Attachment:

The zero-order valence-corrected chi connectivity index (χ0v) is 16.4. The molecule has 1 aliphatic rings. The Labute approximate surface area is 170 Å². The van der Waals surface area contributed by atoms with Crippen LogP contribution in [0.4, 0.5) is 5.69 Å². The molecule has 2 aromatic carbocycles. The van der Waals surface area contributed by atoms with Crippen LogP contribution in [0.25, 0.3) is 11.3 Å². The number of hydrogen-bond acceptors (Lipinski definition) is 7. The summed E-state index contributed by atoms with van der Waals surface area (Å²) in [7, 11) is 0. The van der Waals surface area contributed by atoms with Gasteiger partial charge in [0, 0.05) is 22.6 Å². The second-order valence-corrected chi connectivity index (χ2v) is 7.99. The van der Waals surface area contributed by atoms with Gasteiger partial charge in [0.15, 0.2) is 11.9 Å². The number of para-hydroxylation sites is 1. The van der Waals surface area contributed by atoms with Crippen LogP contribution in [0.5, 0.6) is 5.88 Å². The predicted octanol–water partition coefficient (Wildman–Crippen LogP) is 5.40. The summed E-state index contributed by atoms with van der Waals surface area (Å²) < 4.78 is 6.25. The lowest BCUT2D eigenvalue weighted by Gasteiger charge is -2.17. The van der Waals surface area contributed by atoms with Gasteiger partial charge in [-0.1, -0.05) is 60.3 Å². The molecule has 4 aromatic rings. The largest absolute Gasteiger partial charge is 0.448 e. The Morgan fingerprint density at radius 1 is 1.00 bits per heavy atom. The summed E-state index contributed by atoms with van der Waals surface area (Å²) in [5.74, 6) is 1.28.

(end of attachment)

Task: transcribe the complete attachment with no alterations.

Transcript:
The zero-order valence-corrected chi connectivity index (χ0v) is 16.4. The molecule has 1 aliphatic rings. The Labute approximate surface area is 170 Å². The van der Waals surface area contributed by atoms with Crippen LogP contribution in [0.4, 0.5) is 5.69 Å². The molecule has 2 aromatic carbocycles. The van der Waals surface area contributed by atoms with Crippen LogP contribution in [0.25, 0.3) is 11.3 Å². The number of hydrogen-bond acceptors (Lipinski definition) is 7. The summed E-state index contributed by atoms with van der Waals surface area (Å²) in [7, 11) is 0. The van der Waals surface area contributed by atoms with Gasteiger partial charge in [0, 0.05) is 22.6 Å². The second-order valence-corrected chi connectivity index (χ2v) is 7.99. The van der Waals surface area contributed by atoms with Gasteiger partial charge in [0.15, 0.2) is 11.9 Å². The number of para-hydroxylation sites is 1. The van der Waals surface area contributed by atoms with Crippen LogP contribution in [0.5, 0.6) is 5.88 Å². The predicted octanol–water partition coefficient (Wildman–Crippen LogP) is 5.40. The summed E-state index contributed by atoms with van der Waals surface area (Å²) < 4.78 is 6.25. The lowest BCUT2D eigenvalue weighted by Gasteiger charge is -2.17. The van der Waals surface area contributed by atoms with Gasteiger partial charge in [-0.1, -0.05) is 60.3 Å². The molecule has 4 aromatic rings. The largest absolute Gasteiger partial charge is 0.448 e. The Morgan fingerprint density at radius 1 is 1.00 bits per heavy atom. The summed E-state index contributed by atoms with van der Waals surface area (Å²) in [5.74, 6) is 1.28.